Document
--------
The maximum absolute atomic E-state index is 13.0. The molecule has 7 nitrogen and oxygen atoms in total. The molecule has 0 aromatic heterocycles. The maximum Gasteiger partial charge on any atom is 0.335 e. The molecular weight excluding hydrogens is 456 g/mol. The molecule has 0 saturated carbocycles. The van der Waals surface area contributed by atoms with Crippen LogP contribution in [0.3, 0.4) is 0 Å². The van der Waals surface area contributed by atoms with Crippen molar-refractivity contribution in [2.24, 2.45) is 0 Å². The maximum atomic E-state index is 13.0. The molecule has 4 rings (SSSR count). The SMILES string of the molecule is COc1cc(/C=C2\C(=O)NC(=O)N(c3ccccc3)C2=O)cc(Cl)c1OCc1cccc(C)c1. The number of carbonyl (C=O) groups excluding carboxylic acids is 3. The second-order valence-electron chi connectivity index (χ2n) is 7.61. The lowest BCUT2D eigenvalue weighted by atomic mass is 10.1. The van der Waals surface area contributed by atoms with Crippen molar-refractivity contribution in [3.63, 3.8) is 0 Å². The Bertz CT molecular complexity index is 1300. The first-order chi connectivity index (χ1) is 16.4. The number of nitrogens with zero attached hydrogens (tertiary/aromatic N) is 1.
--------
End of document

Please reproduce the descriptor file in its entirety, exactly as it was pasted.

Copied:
The maximum absolute atomic E-state index is 13.0. The molecule has 7 nitrogen and oxygen atoms in total. The molecule has 0 aromatic heterocycles. The maximum Gasteiger partial charge on any atom is 0.335 e. The molecular weight excluding hydrogens is 456 g/mol. The molecule has 0 saturated carbocycles. The van der Waals surface area contributed by atoms with Crippen LogP contribution in [0.3, 0.4) is 0 Å². The van der Waals surface area contributed by atoms with Crippen molar-refractivity contribution in [2.24, 2.45) is 0 Å². The maximum atomic E-state index is 13.0. The molecule has 4 rings (SSSR count). The SMILES string of the molecule is COc1cc(/C=C2\C(=O)NC(=O)N(c3ccccc3)C2=O)cc(Cl)c1OCc1cccc(C)c1. The number of carbonyl (C=O) groups excluding carboxylic acids is 3. The second-order valence-electron chi connectivity index (χ2n) is 7.61. The lowest BCUT2D eigenvalue weighted by atomic mass is 10.1. The van der Waals surface area contributed by atoms with Crippen molar-refractivity contribution in [3.63, 3.8) is 0 Å². The Bertz CT molecular complexity index is 1300. The first-order chi connectivity index (χ1) is 16.4. The number of nitrogens with zero attached hydrogens (tertiary/aromatic N) is 1.